Saturday, October 11, 2008

What I learned from a Triangle

Well, the shoulder-neck thing is getting worse, not better. I did some research and there is a lot of discussion of hip and thigh tightness, stiff necks and weak abdominals, but not much about the trapezius muscle.

Julie Gudmestad has a thorough YJ discussion about Trikonasana and recommends working on scapula placement before folding (she also suggests spending some time in Padangusthasana (Hand-to-Big-Toe)beforehand to open up the hamstrings and hip flexors...maybe that would help your hip soreness, Ivete). She suggests, before folding, extending the arms and rotating the palms of the hands and elbow creases towards the ceiling, which engages the shoulder blades and draws them down--opening the chest. Then turn the palms back over, but keep the elbow crease rotated up.

When I tried this, I noticed the action in the upper back, but the same old pain started after about a minute. It is very interesting how spending serious time in a pose can be so instructive. I knew I had tightness, but I was surprised at how insistent it is. Luckily, I have a student who is a masseuse and I think we're going to work out some sort of trade of services (score!).

As far as modifications go, I did a couple Triangles with a chair, that would be helpful for people with tight hips, who can't fold as sharply at the pelvis. My upper arm did start to fall asleep during the long hold, which is probably due to the changed angle of arm to torso. Neck was the same.

I also tried with my back heel against the wall, which helps stabilize the back leg. It also reminds you to keep your back thigh rolled out and your hips square. I like this for students who have trouble keeping the pose narrow. Doing Triangle against the wall serves the same purpose.

Sooo, what did everybody else discover? Is it still your favorite pose? Do you have some tightness lurking? Any suggestions for my neck?

Next week: my personal fave (at least until now) Adho Mukha Svanasana...Downward-facing Dog!


6 comments:

Ivete said...

Thank you for the tips, Brenda. They help a lot!

Jenn said...

I flunked our first assignment. I usually LOVE Triangle and was all set to participate, but the issue with my sciatica has me so frustrated I didn't do much more than come into the pose a couple times each side to observe for 60-90 seconds a couple times over the past couple of days. Much more than that on the left side and my sciatic issue starts to cause cramping in my hamstring and I've learn NOT to ignore the signs or I pay the next day.

Down-dog is doable. It seems symmetrical poses work better for me right now than anything one sided. Especially those that allow me to focus on widening the back of my pelvis. (Duh!) This week I'll try to do better :)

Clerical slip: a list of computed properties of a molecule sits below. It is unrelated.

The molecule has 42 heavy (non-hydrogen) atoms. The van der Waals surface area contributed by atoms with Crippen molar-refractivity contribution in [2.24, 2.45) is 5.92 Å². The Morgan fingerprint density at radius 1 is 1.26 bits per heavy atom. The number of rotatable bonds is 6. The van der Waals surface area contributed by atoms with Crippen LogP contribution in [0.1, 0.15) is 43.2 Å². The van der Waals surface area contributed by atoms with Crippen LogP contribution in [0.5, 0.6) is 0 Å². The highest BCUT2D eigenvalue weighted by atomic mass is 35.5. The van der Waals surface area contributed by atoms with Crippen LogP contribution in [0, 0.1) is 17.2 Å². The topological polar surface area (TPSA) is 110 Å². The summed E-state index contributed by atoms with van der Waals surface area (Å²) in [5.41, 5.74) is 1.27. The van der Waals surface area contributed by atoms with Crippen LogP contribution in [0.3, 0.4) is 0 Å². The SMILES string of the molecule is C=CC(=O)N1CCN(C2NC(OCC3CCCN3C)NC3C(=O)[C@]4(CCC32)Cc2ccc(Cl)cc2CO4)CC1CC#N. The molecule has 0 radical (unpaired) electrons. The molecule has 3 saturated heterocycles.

Jenn said...

PS In regards to your neck, I'm interested, is the pain occuring only when you skyward in the "traditional" gaze?

Are there other asanas that when held cause the same type of neck discomfort?

If you've got focused extension throughout the pose, is there anything wrong with refocusing your gaze for a few breaths (like down toward your foot instead of up towards the sky) and see if that release is enough for you to then re-rotate?

How about doing some specific neck/upper back warming moves before entering into triangle as we normally do for the hips and hams?

I don't specifically need a response I guess...just some questions I would work through myself in a similar situation.

Yogi Barrett said...

Just stumbled on your blog - loving it! Going to jump on the band wagon and do a triangle focused practice today.

One thing that I thought of - I don't do a lot of Forrest yoga, but I have studied several times with Ana Forrest. Once, i did an 11 day intensive with her (2 hrs. every morning here in Boston). She has you hang your head a lot to stretch the side scalene muscles. Shiva Rea also has a variation in triangle where you hang the head over to the side.

I have a mild amount of chronic neck stiffness, and after 11 days of this intensive practice, I noticed my neck was much happier. I now teach occasional neck/upper back yoga workshops, and offer these options to explore in the workshop. Students seem to like them.

Brenda P. said...

Jenn--the problem is really in my upper back between the shoulder blades. This has been an area of much knotting and lumping throughout my adult life, depending on my activities. The nights it was worst in Triangle, were actually evenings after I taught, so I wonder if it was already tight from class.

I did do Garudasana arms to try and open up the area a bit.

The baby is now walking, so hopefully I can start the long process of release. You are right that I need to be careful not to overdo it.

Yogi Barrett--thanks for the idea. I did a session with Ana Forrest at a YJ conference and I had forgotten about the way she had you baby your neck. Maybe it will help...

Anne-Marie said...

Trikonasana for five minutes? Ha ha ha ha ...

Trikonasana is one of my favourite poses [the other being vrkasana] and everyone in my entire class loves it, but it's certainly more challenging than it looks. Especially when you're trying to hold it for a while.

I have to turn my neck slowly to look up at my top hand, but once I'm there, I'm fine. For me, the issue is in my legs.

Two things: I haven't been practising yoga regularly for long so unsurprisingly my hamstrings are tight. They definitely pull during trikonasana, especially the front leg, although not to the point of pain.

Secondly, my knees. Does any one else have weak knees? My front knee feels like it's going to split open in trikonasana. My yoga teacher has given me the excellent suggestion of drawing up my kneecaps to keep them steady - which helps. But I'm still very much aware of my knees during trikonasana.

Nice blog, Brenda. I think I'm going to learn a lot!

Rangimarie [peace],
Anne-Marie